A New IDC Global Survey Sponsored by SAP Reveals a Tightening Relationship between Risk and Finance for Insurance
Insurers’ Top 3 Risk or Finance Pressures
The current situation between Risk and Finance has been referred to by IDC as ‘a perfect storm which is brewing across the global insurance industry’. Their new global survey of insurance decision makers, sponsored by SAP, was conducted recently and is now available here. Executives from the risk management and financial disciplines were interviewed, including chief risk officers (CROs) and chief financial officers (CFOs) from 10 countries. The regional makeup involved leading insurers across Europe, Middle East and Africa (EMEA), North Americas (NA), Asia/Pacific (APAC) and Latin America (LATAM). More than half of the respondents represented mid-size to large insurers with annual gross written premiums in excess of US$500 million. So let’s look at some of these revelations.
Firstly, what’s driving the tightening of Risk and Finance disciplines? The global financial crisis of 2008-09 created urgency for Risk managers to participate with executive management to help navigate the strategic course of their businesses. Since then, with a continually increasing complex risk environment, heads of risk have begun to regularly participate in senior management discussions. As for the Finance managers, they have also been elevated in importance. Their focus has shifted away from traditional transaction processing, financial reporting and tax compliance. Today, they have broadened roles which include implementations of robust financial performance management, along with the expectation to collaborate with the risk office to ensure insightful analytics and improved financial forecasting.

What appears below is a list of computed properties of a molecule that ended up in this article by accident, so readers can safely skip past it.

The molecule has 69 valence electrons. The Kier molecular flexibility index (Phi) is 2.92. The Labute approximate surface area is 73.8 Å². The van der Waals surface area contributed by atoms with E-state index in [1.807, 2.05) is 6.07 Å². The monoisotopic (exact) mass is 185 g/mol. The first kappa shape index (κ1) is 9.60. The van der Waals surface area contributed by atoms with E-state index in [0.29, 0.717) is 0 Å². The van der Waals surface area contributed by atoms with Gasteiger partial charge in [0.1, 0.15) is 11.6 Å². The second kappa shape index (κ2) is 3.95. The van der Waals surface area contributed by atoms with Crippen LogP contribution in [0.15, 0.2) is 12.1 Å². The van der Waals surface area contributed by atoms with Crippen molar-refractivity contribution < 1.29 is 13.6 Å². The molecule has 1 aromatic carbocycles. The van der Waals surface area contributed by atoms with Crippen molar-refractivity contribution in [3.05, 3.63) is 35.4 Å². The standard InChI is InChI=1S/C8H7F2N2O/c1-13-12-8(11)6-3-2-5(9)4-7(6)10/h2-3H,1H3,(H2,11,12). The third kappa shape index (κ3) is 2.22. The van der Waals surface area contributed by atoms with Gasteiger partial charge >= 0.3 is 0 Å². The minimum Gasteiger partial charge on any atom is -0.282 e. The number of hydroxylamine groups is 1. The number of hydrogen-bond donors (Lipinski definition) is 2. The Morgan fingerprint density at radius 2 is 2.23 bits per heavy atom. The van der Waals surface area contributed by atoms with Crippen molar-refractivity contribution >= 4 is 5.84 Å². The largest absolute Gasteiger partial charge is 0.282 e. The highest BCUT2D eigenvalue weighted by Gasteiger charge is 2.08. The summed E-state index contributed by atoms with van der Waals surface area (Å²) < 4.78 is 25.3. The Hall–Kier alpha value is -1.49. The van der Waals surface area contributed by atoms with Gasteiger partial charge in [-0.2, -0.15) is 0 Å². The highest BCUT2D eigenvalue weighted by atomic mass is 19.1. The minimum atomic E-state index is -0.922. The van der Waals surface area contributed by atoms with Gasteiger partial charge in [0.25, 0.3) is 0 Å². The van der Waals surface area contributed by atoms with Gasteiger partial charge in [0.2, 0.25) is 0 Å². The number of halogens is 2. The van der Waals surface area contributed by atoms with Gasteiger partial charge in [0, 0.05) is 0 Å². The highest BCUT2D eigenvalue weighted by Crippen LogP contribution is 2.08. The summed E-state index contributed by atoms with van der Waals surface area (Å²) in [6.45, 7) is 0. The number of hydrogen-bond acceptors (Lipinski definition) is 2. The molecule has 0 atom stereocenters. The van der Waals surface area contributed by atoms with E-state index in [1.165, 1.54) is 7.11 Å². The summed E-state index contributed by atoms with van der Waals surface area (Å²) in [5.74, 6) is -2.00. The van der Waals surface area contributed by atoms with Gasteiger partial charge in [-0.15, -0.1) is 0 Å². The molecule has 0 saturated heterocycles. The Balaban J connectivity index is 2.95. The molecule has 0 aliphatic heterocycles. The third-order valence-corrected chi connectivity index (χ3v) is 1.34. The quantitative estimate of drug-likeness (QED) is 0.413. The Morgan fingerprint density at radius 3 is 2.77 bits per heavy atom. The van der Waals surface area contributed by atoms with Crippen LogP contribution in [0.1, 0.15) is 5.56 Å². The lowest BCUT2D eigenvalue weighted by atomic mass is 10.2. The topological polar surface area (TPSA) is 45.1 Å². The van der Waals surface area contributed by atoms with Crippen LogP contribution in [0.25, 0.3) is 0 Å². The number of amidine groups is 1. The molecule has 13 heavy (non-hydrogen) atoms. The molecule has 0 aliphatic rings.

Regarding Risk and Finance operations, both roles need to work proactively together in response to regulatory developments such as the evolving legal and accounting rules as directed by IFRS4 and the EU Insurance Solvency legislation. They also need to keep up with the technological evolution, which includes: advanced analytical tools and processes to facilitate enterprise information management; quicker go-to-market responses to counter competitive pressures; centralization of data modeling; and the adoption of new enterprise resource planning (ERP) software. Their collaboration will help them better manage market unpredictability and costs, as well as improve strategic decision making. Lastly, integration of risk with financial decisions should include cooperative initiatives around capital project evaluations, mergers and acquisitions, and globalization strategies.
In addition, the paper offers insights into the impact on organizational structure, operational and technology barriers, and how to break through those barriers. Enjoy the read and please share your feedback.